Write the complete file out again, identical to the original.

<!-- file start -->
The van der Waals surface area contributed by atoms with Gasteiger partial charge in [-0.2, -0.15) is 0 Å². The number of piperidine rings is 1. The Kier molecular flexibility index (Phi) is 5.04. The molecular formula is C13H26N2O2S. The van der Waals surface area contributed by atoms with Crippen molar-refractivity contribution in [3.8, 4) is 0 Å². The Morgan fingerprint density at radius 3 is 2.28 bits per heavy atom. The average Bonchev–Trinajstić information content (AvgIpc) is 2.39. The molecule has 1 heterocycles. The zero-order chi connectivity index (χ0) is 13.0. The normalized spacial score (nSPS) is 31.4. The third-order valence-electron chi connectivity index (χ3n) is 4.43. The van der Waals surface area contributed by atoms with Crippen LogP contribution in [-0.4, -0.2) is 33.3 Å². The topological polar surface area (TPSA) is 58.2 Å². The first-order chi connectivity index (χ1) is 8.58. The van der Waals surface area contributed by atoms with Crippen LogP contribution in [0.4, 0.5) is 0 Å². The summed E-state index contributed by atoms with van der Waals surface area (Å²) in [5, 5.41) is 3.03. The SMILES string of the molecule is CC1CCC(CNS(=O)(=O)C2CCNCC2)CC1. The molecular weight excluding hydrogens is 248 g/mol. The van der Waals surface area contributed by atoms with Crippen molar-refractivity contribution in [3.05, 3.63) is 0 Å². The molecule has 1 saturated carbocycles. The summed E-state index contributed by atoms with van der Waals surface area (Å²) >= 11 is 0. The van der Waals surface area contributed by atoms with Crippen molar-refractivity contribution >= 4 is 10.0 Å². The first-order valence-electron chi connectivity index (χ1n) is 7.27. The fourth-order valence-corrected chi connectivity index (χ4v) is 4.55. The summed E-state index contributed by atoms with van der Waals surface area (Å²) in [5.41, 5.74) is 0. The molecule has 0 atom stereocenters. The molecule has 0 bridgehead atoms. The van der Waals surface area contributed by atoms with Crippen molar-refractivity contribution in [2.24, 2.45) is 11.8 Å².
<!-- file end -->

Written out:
The van der Waals surface area contributed by atoms with Gasteiger partial charge in [-0.2, -0.15) is 0 Å². The number of piperidine rings is 1. The Kier molecular flexibility index (Phi) is 5.04. The molecular formula is C13H26N2O2S. The van der Waals surface area contributed by atoms with Crippen molar-refractivity contribution in [3.8, 4) is 0 Å². The Morgan fingerprint density at radius 3 is 2.28 bits per heavy atom. The average Bonchev–Trinajstić information content (AvgIpc) is 2.39. The molecule has 1 heterocycles. The zero-order chi connectivity index (χ0) is 13.0. The normalized spacial score (nSPS) is 31.4. The third-order valence-electron chi connectivity index (χ3n) is 4.43. The van der Waals surface area contributed by atoms with Crippen LogP contribution in [-0.4, -0.2) is 33.3 Å². The topological polar surface area (TPSA) is 58.2 Å². The first-order chi connectivity index (χ1) is 8.58. The van der Waals surface area contributed by atoms with Crippen LogP contribution in [0.4, 0.5) is 0 Å². The summed E-state index contributed by atoms with van der Waals surface area (Å²) in [5, 5.41) is 3.03. The SMILES string of the molecule is CC1CCC(CNS(=O)(=O)C2CCNCC2)CC1. The molecular weight excluding hydrogens is 248 g/mol. The van der Waals surface area contributed by atoms with Crippen molar-refractivity contribution in [3.05, 3.63) is 0 Å². The molecule has 1 saturated carbocycles. The summed E-state index contributed by atoms with van der Waals surface area (Å²) >= 11 is 0. The van der Waals surface area contributed by atoms with Crippen molar-refractivity contribution >= 4 is 10.0 Å². The first-order valence-electron chi connectivity index (χ1n) is 7.27. The fourth-order valence-corrected chi connectivity index (χ4v) is 4.55. The summed E-state index contributed by atoms with van der Waals surface area (Å²) in [5.41, 5.74) is 0. The molecule has 0 atom stereocenters. The molecule has 0 bridgehead atoms. The van der Waals surface area contributed by atoms with Crippen molar-refractivity contribution in [2.24, 2.45) is 11.8 Å².